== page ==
I did stop and have another chat with Domenico. This time I took a bottle of Absinthe. I was just a little tired of Cassis.
-What is the occasion this time? he asked as he opened the bottle with no hesitation.
-No occasion and I was getting sick of your Cassis so I thought you could do with a change.
-My Cassis! I hate the stuff. I only drank it to save your feelings.
-But I thought you said that Yianni drank it with you that last night.
-We did. It was the only stuff we had in the place that late at night. Yianni always drank Ouzo or this Absinthe. How did you know I liked the Green Fairy?
-I must have remembered somewhere deep in my tiny little pink mind.
-When Yianni came to Australia in 1952 he brought with him a bottle of Absinthe. This he told me years later. They had come from Greece and they were in France and the only stuff that was anything like Ouzo was Absinthe. You know why they call it the Green Fairy, don’t you?
I did know why they called it the Green Fairy and there were few people in the shop and it seemed likely that Dom was in a talkative mood.
-No. Why don’t you tell me. If it’s important.
-Absinthe and Ouzo and Whisky are all important. How would a shy and tongue-tied Italian like me ever say anything if we didn’t have vino or Grappa. And you, Inglese, would never open your mouth if it wasn’t for Whisky. What was I going to say?
Sometimes he called me ‘Inglese’ as a sort of insult but he never meant it as an insult. He had been here long enough to know how to swear at a friend with warm good humour. He was going to talk about why they called Absinthe the Green Fairy but I saw an opening and took an unfair advantage.
-You were telling me about Yianni coming to Australia.
-I was, he replied and sat down with two glasses of Absinthe; one for the storyteller and one for the audience.
-After the war in 1945 Greece decide to have for themselves their own war. The Communists think they should have their own way because they fight against the German Fascisti. This means the Greek Royal Family get kick out. But the Inglese and the Yankees don’t want the Comunisti to run Greece. So while all Europe is try to get on with life and get over the war the stupid Greeks want to have more war. For me, I think one war is one too much.
So Yianni never tells me if his family are on the side of the Comunisti or the side of the King.
-Dom. Is this going to be a history lesson or the story of Yiannni?
-Listen to me Mr Bloody Inglese. You have for how many years work as a history teacher. You know this already. But to know the story of Yianni, God Bless him, you must make your mind think of these things.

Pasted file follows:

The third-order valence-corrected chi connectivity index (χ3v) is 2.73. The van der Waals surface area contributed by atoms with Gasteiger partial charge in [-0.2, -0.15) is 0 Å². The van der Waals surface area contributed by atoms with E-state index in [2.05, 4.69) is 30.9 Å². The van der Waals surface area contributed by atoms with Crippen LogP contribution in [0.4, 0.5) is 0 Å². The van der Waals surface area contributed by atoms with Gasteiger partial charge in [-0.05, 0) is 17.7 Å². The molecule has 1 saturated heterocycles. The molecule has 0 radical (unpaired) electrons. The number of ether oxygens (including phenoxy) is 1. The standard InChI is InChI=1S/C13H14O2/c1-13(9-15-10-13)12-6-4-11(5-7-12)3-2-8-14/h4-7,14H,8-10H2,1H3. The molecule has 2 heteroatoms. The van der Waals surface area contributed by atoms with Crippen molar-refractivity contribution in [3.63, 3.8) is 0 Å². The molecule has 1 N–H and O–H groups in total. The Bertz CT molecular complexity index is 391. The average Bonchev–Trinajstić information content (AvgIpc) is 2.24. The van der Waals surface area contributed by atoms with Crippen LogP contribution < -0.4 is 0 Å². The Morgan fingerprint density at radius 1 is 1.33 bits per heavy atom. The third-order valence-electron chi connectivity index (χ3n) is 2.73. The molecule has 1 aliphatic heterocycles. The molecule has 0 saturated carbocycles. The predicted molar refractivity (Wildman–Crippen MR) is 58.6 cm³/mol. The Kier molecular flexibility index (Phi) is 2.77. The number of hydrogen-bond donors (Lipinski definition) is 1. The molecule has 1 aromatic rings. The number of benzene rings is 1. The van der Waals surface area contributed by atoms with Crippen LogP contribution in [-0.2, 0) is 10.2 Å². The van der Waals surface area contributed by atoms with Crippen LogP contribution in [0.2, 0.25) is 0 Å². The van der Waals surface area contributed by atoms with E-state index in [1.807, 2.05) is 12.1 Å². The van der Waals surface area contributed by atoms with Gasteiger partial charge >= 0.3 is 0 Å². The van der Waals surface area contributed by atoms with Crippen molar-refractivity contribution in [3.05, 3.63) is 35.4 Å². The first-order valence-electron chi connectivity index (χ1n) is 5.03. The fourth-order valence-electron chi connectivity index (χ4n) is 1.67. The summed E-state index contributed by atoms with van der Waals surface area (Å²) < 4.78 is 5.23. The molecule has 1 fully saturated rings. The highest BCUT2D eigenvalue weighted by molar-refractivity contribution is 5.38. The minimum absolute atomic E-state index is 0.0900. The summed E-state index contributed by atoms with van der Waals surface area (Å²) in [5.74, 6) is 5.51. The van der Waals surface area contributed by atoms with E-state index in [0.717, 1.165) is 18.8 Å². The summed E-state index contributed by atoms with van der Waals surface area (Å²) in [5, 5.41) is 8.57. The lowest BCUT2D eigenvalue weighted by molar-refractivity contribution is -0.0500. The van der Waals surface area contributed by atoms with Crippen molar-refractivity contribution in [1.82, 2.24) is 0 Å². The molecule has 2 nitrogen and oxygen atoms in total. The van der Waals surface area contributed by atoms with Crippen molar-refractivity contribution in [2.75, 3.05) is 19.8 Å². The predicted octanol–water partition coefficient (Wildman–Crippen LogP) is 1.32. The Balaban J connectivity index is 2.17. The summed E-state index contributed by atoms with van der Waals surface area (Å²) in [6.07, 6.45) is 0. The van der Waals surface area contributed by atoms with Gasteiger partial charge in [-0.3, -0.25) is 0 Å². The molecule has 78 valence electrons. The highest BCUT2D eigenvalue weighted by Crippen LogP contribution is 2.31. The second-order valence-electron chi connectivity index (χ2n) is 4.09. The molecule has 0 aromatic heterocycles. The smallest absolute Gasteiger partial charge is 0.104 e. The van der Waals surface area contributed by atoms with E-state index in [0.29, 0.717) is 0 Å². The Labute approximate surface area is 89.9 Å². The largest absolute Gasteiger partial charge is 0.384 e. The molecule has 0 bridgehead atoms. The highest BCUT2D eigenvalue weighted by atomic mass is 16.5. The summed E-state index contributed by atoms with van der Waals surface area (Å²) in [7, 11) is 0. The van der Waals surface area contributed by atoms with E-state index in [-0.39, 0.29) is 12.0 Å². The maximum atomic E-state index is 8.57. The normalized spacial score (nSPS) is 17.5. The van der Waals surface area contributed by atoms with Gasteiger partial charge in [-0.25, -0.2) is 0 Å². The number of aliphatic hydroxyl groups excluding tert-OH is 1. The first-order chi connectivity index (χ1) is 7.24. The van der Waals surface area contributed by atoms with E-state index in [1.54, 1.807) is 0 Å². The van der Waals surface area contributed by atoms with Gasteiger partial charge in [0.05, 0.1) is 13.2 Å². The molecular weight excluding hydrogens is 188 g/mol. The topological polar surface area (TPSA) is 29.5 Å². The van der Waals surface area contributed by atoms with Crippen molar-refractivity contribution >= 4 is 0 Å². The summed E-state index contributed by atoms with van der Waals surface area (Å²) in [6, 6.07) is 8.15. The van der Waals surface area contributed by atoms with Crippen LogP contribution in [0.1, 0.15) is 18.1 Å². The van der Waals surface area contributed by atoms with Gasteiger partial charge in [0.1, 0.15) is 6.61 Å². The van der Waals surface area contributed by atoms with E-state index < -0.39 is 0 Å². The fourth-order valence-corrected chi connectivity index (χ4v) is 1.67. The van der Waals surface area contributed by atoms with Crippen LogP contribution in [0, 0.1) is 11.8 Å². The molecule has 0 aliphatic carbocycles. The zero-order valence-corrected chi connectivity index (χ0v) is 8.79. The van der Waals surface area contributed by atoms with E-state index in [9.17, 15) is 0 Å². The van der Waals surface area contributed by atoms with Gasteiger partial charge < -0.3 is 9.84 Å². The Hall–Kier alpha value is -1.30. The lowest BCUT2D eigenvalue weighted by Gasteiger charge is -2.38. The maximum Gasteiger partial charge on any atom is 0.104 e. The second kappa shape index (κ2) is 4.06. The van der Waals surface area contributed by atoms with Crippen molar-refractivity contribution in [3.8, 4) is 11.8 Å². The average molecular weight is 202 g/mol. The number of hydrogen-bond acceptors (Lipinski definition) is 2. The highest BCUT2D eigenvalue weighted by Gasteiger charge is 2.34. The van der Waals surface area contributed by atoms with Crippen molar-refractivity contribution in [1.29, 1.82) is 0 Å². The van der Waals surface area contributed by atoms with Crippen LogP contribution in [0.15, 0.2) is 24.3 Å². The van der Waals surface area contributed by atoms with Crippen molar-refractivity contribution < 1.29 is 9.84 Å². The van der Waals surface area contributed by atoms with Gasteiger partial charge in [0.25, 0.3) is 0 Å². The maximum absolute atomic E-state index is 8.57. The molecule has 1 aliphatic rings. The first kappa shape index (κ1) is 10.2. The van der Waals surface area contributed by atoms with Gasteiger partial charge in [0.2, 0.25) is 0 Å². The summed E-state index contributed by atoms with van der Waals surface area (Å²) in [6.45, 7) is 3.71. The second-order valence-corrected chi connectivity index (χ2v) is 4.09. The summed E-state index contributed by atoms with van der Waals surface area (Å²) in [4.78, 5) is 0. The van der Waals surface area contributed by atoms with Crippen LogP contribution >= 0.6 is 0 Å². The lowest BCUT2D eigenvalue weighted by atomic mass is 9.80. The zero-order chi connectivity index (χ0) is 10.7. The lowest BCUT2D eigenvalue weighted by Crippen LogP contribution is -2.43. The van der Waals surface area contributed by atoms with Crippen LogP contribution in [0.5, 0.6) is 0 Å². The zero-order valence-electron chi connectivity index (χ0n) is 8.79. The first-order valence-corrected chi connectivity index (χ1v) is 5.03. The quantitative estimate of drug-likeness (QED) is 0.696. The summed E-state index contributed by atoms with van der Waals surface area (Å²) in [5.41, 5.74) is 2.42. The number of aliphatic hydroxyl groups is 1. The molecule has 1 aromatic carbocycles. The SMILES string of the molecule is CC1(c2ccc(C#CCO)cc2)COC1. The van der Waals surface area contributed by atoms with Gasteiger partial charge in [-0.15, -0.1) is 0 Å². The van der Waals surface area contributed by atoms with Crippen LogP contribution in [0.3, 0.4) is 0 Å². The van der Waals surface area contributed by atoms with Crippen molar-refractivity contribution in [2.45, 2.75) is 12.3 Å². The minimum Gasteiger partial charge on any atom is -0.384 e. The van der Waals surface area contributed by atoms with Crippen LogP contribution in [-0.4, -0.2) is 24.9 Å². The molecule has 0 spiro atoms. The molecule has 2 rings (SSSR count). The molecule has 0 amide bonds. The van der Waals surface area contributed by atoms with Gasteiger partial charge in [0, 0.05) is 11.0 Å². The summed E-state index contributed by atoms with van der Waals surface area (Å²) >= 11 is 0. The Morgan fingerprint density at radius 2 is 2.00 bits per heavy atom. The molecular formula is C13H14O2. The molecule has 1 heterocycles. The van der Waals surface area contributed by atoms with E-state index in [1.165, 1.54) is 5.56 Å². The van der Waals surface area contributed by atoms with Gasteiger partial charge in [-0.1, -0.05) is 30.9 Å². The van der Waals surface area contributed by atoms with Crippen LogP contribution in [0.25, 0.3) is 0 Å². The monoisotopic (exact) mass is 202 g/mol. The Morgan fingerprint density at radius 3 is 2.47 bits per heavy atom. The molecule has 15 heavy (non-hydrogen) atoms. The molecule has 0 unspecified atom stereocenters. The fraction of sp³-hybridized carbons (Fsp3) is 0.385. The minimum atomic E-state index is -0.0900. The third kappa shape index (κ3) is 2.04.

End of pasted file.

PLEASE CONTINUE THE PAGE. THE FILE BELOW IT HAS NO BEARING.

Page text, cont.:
-I am sorry. I interrupted. Pass the bottle.
But like I say about my father, there was much work to do in Australia and many men were needed to start to make a new country. So the Government of Australia start to ask Greek peoples to come to work. And one very bloody good idea the Aussies have is to have a lotteria and the first prize is a one way trip for all your family to Australia.
Every afternoon Yianni’s father went down the hill from the olive grove where the family lived and went to the taverna. There he had a Turkish Coffee and every day he bought a ticket in the lotteria. Yianni’s father could not read and he did not know what the prize was for winning, but every day someone won something; maybe a basket of fruit and maybe a chicken and one day his friend Andreas won a donkey.
But one special day when Yianni went to the Taverna he saw his numbers on the wall and he had won the big prize; A ticket for all his family to Australia.
No body in Yianni’s family had any idea where Australia was. They knew what USA meant. But no one could read and when they saw AUST it looked like USA with the letters out of place. When they learned that Australia was so far away they were very frightened and very upset but Yianni’s father told them it would bring bad luck if they did not go. Yianni’s mother was very strong and she said, “NO”.
That night, maybe God was saying something to the family because that was the night that the KKE (they were the Comunisti) came into the village and took three young men from the village and killed them and left their bodies on the doorstep of their family. One of the young men was the cousin of Yianni’s mother.
And she said, “Tomorrow we go to Australia.”
-So that is how Yianni comes to be at my shop one night and drinks Cassis with me, and now I am cold and there is no more Absinthe. Tomorrow, Inglese, you come and I will have Grappa and I will tell more of Yianni.